Meteoric property prices put Hong Kong behind cheaper Asian cities.
Hong Kong slipped one spot to take 44th place in Deutsche Bank’s quality of life index in 2019. Amongst its regional peers, it lagged behind Japan (14th), Singapore (23rd), India (33rd) and Malaysia (39th).
According to the bank’s report, Hong Kong’s salary is the 27th highest amongst the 56 indexed cities, dropping three places after salaries slid down 6% YoY from US$2,550 in 2018 to US$2,399 in 2019.
In terms of rents, Hong Kong maintained its top spot as the priciest city for a mid-range two bedroom apartment, despite rents edging down 1% YoY to come in at US$3,685 in 2019 from US$3,737 in 2018. Disposable income after paying rents declined 18% from US$682 in 2018 to US$557.
Surprisingly, Hong Kong climbed two places to take the top spot as the priciest city for a month of gym membership in the business district at US$125.4. Following close behind was regional counterpart Singapore, with monthly memberships costing US$121.
Car rentals in Hong Kong also placed as the third priciest at US$160.6, despite the 27% YoY dip, the report noted. Monthly public transport tickets also came in at US$67.2, placing the city as the 25th costliest.
Meanwhile, luxury weekend getaways in Hong Kong became relatively cheaper, with people shelling out an average of $1,547 for a holiday compared to its regional counterpart Singapore, where people pay $1,648 for a luxury getaway. Hong Kong slid one place to the 18th spot as the most expensive in the world. Five-star hotel rooms with a view stood at a US$364 price tag, placing the city as the 26th costliest amongst global cities.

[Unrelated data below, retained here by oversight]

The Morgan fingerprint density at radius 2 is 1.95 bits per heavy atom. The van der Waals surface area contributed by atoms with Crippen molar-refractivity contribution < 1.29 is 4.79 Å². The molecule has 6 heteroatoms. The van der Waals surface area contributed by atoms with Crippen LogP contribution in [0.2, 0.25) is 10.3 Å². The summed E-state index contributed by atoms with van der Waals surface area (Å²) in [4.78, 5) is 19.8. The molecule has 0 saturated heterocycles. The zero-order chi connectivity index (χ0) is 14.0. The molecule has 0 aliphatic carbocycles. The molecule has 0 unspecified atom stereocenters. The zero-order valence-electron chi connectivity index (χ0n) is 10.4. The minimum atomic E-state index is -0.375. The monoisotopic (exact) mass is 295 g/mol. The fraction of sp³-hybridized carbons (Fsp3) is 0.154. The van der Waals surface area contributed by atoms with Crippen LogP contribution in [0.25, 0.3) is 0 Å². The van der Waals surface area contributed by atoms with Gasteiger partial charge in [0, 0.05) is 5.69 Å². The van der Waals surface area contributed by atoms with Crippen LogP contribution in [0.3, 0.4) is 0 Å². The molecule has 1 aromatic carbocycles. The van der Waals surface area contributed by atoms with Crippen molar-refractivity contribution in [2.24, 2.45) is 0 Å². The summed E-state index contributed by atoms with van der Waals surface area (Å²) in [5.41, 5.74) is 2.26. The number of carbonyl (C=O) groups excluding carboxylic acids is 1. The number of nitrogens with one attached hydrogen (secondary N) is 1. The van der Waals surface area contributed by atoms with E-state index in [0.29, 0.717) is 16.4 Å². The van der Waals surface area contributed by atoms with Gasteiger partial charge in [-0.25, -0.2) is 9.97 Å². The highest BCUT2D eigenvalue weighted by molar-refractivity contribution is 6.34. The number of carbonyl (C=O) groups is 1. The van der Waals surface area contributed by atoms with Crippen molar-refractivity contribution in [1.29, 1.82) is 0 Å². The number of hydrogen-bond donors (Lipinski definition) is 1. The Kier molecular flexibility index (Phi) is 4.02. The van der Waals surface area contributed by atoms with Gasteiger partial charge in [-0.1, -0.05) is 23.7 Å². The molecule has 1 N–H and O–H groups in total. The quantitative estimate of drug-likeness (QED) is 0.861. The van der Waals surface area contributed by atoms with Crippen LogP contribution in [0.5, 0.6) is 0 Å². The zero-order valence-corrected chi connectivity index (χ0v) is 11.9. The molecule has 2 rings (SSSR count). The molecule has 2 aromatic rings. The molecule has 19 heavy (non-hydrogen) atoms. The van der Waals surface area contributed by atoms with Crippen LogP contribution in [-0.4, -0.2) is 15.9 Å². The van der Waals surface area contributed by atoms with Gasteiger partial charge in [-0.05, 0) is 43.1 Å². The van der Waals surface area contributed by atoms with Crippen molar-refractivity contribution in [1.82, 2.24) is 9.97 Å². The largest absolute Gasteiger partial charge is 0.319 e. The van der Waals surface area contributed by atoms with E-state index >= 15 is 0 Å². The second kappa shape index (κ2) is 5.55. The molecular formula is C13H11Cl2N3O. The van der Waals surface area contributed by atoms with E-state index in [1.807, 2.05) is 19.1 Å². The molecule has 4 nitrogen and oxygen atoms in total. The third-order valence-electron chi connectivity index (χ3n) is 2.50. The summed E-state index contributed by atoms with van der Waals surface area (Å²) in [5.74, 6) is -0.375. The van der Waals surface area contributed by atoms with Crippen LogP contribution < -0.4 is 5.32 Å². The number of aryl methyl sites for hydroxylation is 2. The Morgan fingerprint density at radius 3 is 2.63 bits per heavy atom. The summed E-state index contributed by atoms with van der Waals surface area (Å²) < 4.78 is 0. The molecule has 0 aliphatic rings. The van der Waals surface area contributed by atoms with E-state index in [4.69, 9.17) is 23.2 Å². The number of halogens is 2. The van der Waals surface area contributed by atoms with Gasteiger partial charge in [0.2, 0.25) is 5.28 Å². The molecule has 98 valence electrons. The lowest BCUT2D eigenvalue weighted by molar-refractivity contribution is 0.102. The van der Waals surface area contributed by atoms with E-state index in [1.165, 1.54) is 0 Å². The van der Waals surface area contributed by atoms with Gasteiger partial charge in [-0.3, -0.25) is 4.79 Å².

Cheap dates in Hong Kong, which comprise cab rides, dinner or lunch for two, two movie tickets, and a couple of beers, ranked 17th in terms of costs, with couples spending US$122 per date. A pint of beer, however, costs roughly US$8.2 in Hong Kong, the fourth highest after Dubai, Oslo and Copenhagen.
Owning an iPhone XS was found to be relatively easier in Hong Kong, with the device coming in at a more affordable US$1,262 price tag, making it the fourth cheapest after Nigeria, the US and Japan.
Whilst foreign exchange rates dipped 1% over five years, Hong Kong’s foreign exchange rates are still the third highest in the rankings, just below Egypt and the Philippines.
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